THE GOVERNMENT fully awarded the Treasury bills (T-bills) it auctioned off on Monday as rates mostly dropped on strong liquidity and the market’s growing appetite for papers in the short end of the curve.
The Bureau of the Treasury (BTr) raised P20 billion in T-bills yesterday as the offer was more than twice oversubscribed, with total tenders reaching P49.3 billion.
Broken down, the Treasury borrowed P6 billion as programmed via the 91-day papers from total bids worth P20.947 billion. The three-month T-bills fetched an average rate of 3.187%, 11 basis points (bps) lower than the 3.297% quoted in the auction last week.
The government raised another P6 billion as planned from the 182-day T-bills, with the tenor attracting tenders worth P15.799 billion, at an average rate of 3.523%, down by 7.4 bps from 3.597% previously.
Likewise, for the 364-day papers, the Treasury accepted P8 billion as planned out of total tenders of P12.522 billion. The one-year securities were quoted at an average rate of 3.964%, up by just 0.1 bp from the 3.963% quoted last week.
At the secondary market on Monday, the rates for 91-, 182- and 364-day T-bills ended at 3.28%, 3.47% and 3.902%, based on the PHP Bloomberg Valuation Service Reference Rates.
National Treasurer Rosalia V. de Leon said yesterday’s auction was met with strong demand amid ample liquidity in the local market and as investors continue to prefer short tenors.
“We have a very good auction for today given the preference now of investors moving to the short end of the tenor. Also, rates dipped despite a higher inflation median coming from analysts’ expectations — 2.7% (against) 2.5% last December — so we are very satisfied with the results of the auction today,” Ms. De Leon told reporters after the auction on Monday.
Sought for comment, Robinsons Bank Corp. sovereign debt trader Kevin S. Palma shared the same sentiment, adding that market expectations of a policy rate cut by the Bangko Sentral ng Pilipinas (BSP) Monetary Board this week contributed to the strong turnout and lower yields.
“The market continues to put liquidity to work and show good appetite for short-term bonds as reflected in the very strong turnover of the offering… Icing on the cake was the reinvestment demand from a P14-billion T-bill maturity on February 5,” Mr. Palma said in a Viber message.
The Philippine Statistics Authority will report official inflation data for January on Wednesday, Feb. 5, while the BSP’s policy-setting Monetary Board will have its first rate-setting for the year on Thursday, Feb. 6.
BusinessWorld’s poll of 13 economists yielded a median estimate of 2.7% for January headline inflation, with analysts citing upside risks from the Taal Volcano eruption and a rise in some food prices still due to the African Swine Fever.
Meanwhile, 10 out of the 13 economists who joined the inflation poll were of the view that the BSP Monetary Board will ease rates by another 25 bps this week.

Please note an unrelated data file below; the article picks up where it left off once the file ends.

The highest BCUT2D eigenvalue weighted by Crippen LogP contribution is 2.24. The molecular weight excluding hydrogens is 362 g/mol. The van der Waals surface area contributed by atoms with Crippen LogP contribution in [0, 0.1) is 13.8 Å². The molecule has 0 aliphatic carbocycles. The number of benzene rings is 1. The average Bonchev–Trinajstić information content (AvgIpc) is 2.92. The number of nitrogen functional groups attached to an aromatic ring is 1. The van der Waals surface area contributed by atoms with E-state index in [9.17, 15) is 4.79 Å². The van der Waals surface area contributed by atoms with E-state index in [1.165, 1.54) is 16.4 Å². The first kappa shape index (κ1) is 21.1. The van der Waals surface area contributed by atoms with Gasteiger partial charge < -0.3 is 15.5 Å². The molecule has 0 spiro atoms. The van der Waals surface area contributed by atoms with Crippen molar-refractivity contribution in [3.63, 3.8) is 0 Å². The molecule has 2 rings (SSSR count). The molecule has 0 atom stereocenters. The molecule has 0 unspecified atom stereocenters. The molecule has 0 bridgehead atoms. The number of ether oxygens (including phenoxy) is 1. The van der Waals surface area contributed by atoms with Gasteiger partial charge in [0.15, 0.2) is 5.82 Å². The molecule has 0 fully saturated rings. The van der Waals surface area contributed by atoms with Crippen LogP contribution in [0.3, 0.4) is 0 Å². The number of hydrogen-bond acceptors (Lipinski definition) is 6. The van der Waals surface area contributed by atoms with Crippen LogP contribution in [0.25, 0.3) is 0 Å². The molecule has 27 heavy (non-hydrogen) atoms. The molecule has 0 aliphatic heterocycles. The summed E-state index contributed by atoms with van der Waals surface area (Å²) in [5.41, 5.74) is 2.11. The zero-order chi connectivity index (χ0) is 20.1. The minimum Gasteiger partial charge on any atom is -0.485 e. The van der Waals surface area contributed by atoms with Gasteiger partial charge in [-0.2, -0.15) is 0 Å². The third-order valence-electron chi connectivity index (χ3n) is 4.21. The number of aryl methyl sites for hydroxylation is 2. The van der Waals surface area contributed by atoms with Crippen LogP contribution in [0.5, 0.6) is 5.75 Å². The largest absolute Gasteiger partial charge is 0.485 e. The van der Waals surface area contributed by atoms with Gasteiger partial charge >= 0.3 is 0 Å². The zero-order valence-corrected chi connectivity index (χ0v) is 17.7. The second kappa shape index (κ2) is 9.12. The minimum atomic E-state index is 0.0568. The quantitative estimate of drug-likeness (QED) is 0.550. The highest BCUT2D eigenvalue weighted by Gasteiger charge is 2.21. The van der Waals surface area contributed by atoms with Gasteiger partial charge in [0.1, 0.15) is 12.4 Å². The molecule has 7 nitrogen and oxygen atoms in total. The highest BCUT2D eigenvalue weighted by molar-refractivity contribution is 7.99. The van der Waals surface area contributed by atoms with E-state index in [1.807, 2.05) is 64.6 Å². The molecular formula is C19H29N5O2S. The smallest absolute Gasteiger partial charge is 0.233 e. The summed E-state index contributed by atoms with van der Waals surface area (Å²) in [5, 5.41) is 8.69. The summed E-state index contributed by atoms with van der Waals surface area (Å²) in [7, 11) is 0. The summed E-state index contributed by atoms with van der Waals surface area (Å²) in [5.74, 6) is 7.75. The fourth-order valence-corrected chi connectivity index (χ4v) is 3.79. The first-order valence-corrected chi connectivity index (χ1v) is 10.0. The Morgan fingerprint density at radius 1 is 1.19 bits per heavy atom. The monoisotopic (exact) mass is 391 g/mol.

BSP Governor Benjamin E. Diokno last week said the central bank is still looking to bring down rates by around 50 bps in 2020. He said a 25-bp cut could also be considered as early as this quarter.
The BSP last year cut rates by a total of 75 bps, partially unwinding the 175 bps worth of hikes implemented in 2018 to quell multi-year high inflation.
RTBS BREACH P200 BILLION
Meanwhile, for the three-year retail Treasury bonds (RTBs) still on offer, Ms. De Leon said the demand has been “overwhelming,” with the volume raised breaching the P200 billion level so far, both from new money and tenders for the switch offer.
During the rate-setting auction of the 23rd RTB offering last week, the Treasury awarded a total of P134 billion in fresh funds, upsized from its initial offer of P30 billion, out of total tenders worth P149.827 billion.
The three-year papers, which have a coupon of 4.375%, will be offered until Thursday, Feb. 6.
“So far, (the) RTB offering has been met with overwhelming, good reception from investors… We have already breached the P200-billion volume, combined, switch and new money,” Ms. De Leon said.
The official said majority or three fourths of the initial volume raised was from new money, while the remaining are from tenders for the switch or the exchange offer program.
Under the exchange program, bondholders of the RTB 3-08 issued in 2017 which will mature this April can exchange these papers for the latest RTB issue.
“If we’re going to cap, then we should have already capped (the volume). We just want to give opportunity to the individual investors. We recognize that we just completed the roadshows, so there should be some time for investors to make their own decisions whether they want to move to the new RTB or tender new money for the RTB,” she said.
Ms. De Leon said usually, individual investors account for 20-30% of the total investor pool for the Treasury’s retail government securities.
With the online platform, she said they are expecting more small investors to avail of such securities, like the RTBs and the Premyo bonds.
The government plans to raise P1.4 trillion this year from local and foreign lenders to plug its budget deficit, which is expected to widen to as much as 3.2% of gross domestic product. — Beatrice M. Laforga